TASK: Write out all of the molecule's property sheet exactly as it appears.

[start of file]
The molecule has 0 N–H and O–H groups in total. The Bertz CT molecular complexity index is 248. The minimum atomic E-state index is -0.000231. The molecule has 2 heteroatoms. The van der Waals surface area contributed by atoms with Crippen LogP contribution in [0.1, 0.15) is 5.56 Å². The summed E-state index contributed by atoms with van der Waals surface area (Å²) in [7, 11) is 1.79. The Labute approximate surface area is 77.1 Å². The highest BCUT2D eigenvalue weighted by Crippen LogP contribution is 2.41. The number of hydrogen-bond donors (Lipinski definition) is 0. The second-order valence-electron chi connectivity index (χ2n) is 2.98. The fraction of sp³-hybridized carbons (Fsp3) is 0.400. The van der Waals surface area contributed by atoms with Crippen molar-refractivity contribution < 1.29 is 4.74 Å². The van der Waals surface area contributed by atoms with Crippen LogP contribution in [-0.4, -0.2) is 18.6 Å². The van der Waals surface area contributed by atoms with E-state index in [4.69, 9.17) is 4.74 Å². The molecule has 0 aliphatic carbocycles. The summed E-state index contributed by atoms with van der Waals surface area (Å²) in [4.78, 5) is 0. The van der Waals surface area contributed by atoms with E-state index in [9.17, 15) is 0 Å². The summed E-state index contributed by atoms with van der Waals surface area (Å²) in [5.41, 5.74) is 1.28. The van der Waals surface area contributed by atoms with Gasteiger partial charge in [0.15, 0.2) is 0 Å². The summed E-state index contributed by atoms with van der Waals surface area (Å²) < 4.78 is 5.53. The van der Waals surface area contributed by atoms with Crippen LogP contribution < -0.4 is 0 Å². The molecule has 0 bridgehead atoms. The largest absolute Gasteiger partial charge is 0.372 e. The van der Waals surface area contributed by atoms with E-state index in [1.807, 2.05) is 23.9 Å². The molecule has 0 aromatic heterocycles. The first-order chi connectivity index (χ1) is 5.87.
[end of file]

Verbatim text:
The molecule has 0 N–H and O–H groups in total. The Bertz CT molecular complexity index is 248. The minimum atomic E-state index is -0.000231. The molecule has 2 heteroatoms. The van der Waals surface area contributed by atoms with Crippen LogP contribution in [0.1, 0.15) is 5.56 Å². The summed E-state index contributed by atoms with van der Waals surface area (Å²) in [7, 11) is 1.79. The Labute approximate surface area is 77.1 Å². The highest BCUT2D eigenvalue weighted by Crippen LogP contribution is 2.41. The number of hydrogen-bond donors (Lipinski definition) is 0. The second-order valence-electron chi connectivity index (χ2n) is 2.98. The fraction of sp³-hybridized carbons (Fsp3) is 0.400. The van der Waals surface area contributed by atoms with Crippen molar-refractivity contribution < 1.29 is 4.74 Å². The van der Waals surface area contributed by atoms with Crippen LogP contribution in [-0.4, -0.2) is 18.6 Å². The van der Waals surface area contributed by atoms with E-state index in [4.69, 9.17) is 4.74 Å². The molecule has 0 aliphatic carbocycles. The summed E-state index contributed by atoms with van der Waals surface area (Å²) in [4.78, 5) is 0. The van der Waals surface area contributed by atoms with E-state index in [9.17, 15) is 0 Å². The summed E-state index contributed by atoms with van der Waals surface area (Å²) in [5.41, 5.74) is 1.28. The van der Waals surface area contributed by atoms with Gasteiger partial charge in [0.15, 0.2) is 0 Å². The summed E-state index contributed by atoms with van der Waals surface area (Å²) < 4.78 is 5.53. The van der Waals surface area contributed by atoms with Crippen LogP contribution < -0.4 is 0 Å². The molecule has 0 bridgehead atoms. The largest absolute Gasteiger partial charge is 0.372 e. The van der Waals surface area contributed by atoms with E-state index in [1.807, 2.05) is 23.9 Å². The molecule has 0 aromatic heterocycles. The first-order chi connectivity index (χ1) is 5.87.